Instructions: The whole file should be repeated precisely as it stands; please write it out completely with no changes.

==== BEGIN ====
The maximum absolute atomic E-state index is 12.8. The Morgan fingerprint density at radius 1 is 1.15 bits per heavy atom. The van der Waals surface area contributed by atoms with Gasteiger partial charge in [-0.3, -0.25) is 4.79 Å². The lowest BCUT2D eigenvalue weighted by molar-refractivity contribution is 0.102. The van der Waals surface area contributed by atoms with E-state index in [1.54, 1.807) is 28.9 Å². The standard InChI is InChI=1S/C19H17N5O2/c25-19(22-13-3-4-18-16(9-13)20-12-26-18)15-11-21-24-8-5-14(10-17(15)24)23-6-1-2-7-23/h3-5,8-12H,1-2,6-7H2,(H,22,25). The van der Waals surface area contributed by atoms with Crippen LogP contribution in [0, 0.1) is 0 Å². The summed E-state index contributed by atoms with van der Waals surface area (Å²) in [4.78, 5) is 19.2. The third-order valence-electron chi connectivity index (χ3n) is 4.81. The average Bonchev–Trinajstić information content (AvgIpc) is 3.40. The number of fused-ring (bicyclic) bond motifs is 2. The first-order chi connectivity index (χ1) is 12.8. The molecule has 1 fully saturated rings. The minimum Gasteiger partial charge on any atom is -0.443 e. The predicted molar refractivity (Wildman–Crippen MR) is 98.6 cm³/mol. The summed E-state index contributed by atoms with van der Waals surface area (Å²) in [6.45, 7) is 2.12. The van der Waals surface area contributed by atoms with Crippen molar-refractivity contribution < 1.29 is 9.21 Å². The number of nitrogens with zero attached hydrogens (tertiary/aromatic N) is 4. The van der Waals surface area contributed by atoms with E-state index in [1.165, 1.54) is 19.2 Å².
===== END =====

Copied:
The maximum absolute atomic E-state index is 12.8. The Morgan fingerprint density at radius 1 is 1.15 bits per heavy atom. The van der Waals surface area contributed by atoms with Gasteiger partial charge in [-0.3, -0.25) is 4.79 Å². The lowest BCUT2D eigenvalue weighted by molar-refractivity contribution is 0.102. The van der Waals surface area contributed by atoms with E-state index in [1.54, 1.807) is 28.9 Å². The standard InChI is InChI=1S/C19H17N5O2/c25-19(22-13-3-4-18-16(9-13)20-12-26-18)15-11-21-24-8-5-14(10-17(15)24)23-6-1-2-7-23/h3-5,8-12H,1-2,6-7H2,(H,22,25). The van der Waals surface area contributed by atoms with Crippen LogP contribution in [0, 0.1) is 0 Å². The summed E-state index contributed by atoms with van der Waals surface area (Å²) in [4.78, 5) is 19.2. The third-order valence-electron chi connectivity index (χ3n) is 4.81. The average Bonchev–Trinajstić information content (AvgIpc) is 3.40. The number of fused-ring (bicyclic) bond motifs is 2. The first-order chi connectivity index (χ1) is 12.8. The molecule has 1 fully saturated rings. The minimum Gasteiger partial charge on any atom is -0.443 e. The predicted molar refractivity (Wildman–Crippen MR) is 98.6 cm³/mol. The summed E-state index contributed by atoms with van der Waals surface area (Å²) in [6.45, 7) is 2.12. The van der Waals surface area contributed by atoms with Crippen molar-refractivity contribution < 1.29 is 9.21 Å². The number of nitrogens with zero attached hydrogens (tertiary/aromatic N) is 4. The van der Waals surface area contributed by atoms with E-state index in [1.165, 1.54) is 19.2 Å².